obligation.  The inclusion of offsets in the cap-and-trade  
            program is designed to help reduce entities' compliance costs.   
            To date, ARB has adopted protocols for the following project  
            types: 









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                 Livestock manure management 
                 Ozone depleting substances 
                 Urban forestry
                 U.S. forestry 
                 Coal mine methane

            Linkage:  The cap-and-trade regulations include general  
            requirements for linking to other trading programs.  Linkage  
            refers to the use of compliance instruments from a GHG emissions  
            trading system outside California to meet compliance obligations  
            under California's cap-and-trade regulation and the reciprocal  
            approval of compliance instruments issued by California to meet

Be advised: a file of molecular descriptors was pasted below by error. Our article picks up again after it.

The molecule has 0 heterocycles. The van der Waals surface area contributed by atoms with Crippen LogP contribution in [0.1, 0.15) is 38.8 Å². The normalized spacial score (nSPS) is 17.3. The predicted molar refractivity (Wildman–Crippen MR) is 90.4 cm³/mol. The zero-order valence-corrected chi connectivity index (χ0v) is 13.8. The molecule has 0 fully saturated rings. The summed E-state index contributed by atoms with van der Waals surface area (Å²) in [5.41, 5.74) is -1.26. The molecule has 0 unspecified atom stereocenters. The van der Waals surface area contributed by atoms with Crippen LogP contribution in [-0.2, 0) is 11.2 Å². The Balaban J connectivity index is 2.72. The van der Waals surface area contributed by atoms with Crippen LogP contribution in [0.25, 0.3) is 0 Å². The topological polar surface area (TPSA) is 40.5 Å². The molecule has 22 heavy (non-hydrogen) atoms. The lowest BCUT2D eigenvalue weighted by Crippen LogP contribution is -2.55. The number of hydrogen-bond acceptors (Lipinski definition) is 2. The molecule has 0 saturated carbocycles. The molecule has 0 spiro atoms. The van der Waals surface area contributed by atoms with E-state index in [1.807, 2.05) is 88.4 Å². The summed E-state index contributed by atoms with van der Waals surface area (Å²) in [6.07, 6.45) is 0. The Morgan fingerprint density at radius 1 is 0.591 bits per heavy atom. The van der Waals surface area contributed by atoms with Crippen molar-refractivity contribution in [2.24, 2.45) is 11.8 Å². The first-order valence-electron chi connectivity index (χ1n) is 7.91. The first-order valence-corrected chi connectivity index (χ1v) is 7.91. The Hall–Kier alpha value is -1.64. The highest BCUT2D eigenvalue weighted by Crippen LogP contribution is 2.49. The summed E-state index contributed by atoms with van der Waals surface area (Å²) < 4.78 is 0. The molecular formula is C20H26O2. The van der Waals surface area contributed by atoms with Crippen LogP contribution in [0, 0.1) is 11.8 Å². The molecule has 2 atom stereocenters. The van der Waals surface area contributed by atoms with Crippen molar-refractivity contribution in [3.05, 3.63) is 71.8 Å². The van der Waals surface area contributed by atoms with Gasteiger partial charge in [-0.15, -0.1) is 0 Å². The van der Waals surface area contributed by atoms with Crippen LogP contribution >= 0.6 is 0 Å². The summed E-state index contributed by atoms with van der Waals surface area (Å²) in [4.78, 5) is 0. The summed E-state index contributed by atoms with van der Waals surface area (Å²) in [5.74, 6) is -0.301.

compliance obligations in the external trading program.  In  
            April of 2013, the ARB approved the regulatory amendments to  
            link with Quebec beginning on January 1, 2014. 
            
          Comments
          
          1) Purpose of Bill.  According to the author, "By Executive Order  
             B-30-15, the Governor has established a new interim GHG  
             emissions reduction target of 40% below 1990 levels by 2030.  As  
             climate change policy continues to usher in new ways to grow and  
             evolve the energy sector, it is imperative that there be a  
             formalized body to examine the various strategies that could be  
             implemented to reduce GHG emissions from this sector.  

             "For example, in his 2015 Inaugural Address, the Governor called  
             for an increase in the amount of energy generated by renewable  
             sources from 33% by 2020 to 50% by 2030 as part of a  
             comprehensive strategy for reaching the state's GHG emissions  
             reduction goals.  As increasing amounts of renewable resources  
             come on line, challenges emerge for using those resources  
             efficiently.  There are already certain times of the day where  
             more renewable energy is being generated than there is demand to  
             use it.  Relying more on renewable resources to meet our energy  
             needs will require new technologies and strategies and increased  
             regional collaboration to reduce this potential risk of supply